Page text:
The Lower Wacker entrance ramp onto westbound Congress and the eastbound Congress exit ramp at Franklin Street have been moved below ground. The Lower Wacker ramp will have a longer acceleration lane to make it easier for drivers to find an opening in traffic, officials said.
The Franklin ramp onto westbound Congress has been removed, eliminating the double-merge with the Lower Wacker ramp onto westbound Congress.
"That was a big accident location," Woods said. "It's going to be a much safer transition from Lower Wacker on to the Eisenhower."
Previously, "you came out of the cloverleaf and you just kind of had to punch it to merge into traffic," she said. "Now we've got a nice long taper lane, and you don't have to worry about other traffic coming from Franklin, so it's going to be a very easy transition."
Replacing cloverleaf ramps with tunnels also provided space for three acres of new parkland that's accessible to the public, officials said.
During the first week of December, Franklin, which during reconstruction has been a two-way street from Wacker to Van Buren, will revert back to one-way northbound, officials said.
As part of the change, a bicycle lane will be added on Franklin, officials said.
"We think the bike lane is going to be very well received," Woods said.
As the two-year north-south leg of the Wacker project wraps up, except for landscaping scheduled for the spring, officials said drivers and others are already benefiting from improvements on Upper Wacker from Randolph to Congress.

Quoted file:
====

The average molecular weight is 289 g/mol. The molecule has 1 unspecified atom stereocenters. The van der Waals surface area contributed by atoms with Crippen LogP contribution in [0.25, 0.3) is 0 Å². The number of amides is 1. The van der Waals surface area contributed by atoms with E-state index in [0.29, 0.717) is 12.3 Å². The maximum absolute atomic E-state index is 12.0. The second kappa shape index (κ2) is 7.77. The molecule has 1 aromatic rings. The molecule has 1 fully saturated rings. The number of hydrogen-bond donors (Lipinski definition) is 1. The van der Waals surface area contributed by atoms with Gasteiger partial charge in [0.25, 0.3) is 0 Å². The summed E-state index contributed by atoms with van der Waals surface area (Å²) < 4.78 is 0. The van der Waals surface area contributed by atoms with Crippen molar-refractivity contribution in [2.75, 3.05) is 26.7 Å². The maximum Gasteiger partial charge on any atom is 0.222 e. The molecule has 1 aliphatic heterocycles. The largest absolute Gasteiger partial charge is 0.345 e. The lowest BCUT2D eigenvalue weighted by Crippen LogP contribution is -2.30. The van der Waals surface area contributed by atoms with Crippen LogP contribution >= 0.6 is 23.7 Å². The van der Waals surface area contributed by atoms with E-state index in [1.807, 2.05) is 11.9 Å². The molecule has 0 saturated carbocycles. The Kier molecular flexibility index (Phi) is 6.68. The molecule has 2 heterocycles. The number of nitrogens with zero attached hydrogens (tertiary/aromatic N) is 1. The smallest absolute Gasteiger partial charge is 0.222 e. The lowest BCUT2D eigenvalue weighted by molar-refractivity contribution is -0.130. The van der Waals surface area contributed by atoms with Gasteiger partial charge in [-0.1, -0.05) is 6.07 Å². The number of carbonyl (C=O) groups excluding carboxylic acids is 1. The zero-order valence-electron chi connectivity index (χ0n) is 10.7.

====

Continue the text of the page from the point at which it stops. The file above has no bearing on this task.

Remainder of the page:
Ramps to Lower Wacker at Jackson, Adams and Washington Street have been removed and replaced with landscaped medians. Upper Wacker Drive was decorated with sidewalk planters and outfitted with decorative light fixtures.
The ramp at Monroe Street was replaced with a new one-way ramp to Lower Wacker.
The east-west section of Wacker from Michigan Avenue to Randolph was rebuilt in 2001 and 2002, restoring the historical limestone elements of Wacker's original 1920s appearance. The project also widened the road, raised lower-level ceiling clearances and carved out space for expansion of the Chicago riverwalk.
Meanwhile, construction is scheduled to begin next year on a new transportation center across the street from Union Station.
The Chicago City Council last month approved the plan, which will provide a sheltered staging area for CTA buses. Goals include easing traffic congestion and improving pedestrian safety along the Canal corridor and creating a staging area for a future CTA bus rapid-transit network to serve the central Loop, officials said.
The transportation center will replace a parking lot that is south of Jackson between Canal and Clinton streets, officials said.
The facility will include a connection to an existing Amtrak underground passageway so commuters can go between Union Station and the transportation center without crossing Canal and Jackson at street level.
The project is estimated to cost $14.2 million, said officials, adding it is 80 percent federally funded. Completion is slated for 2014.
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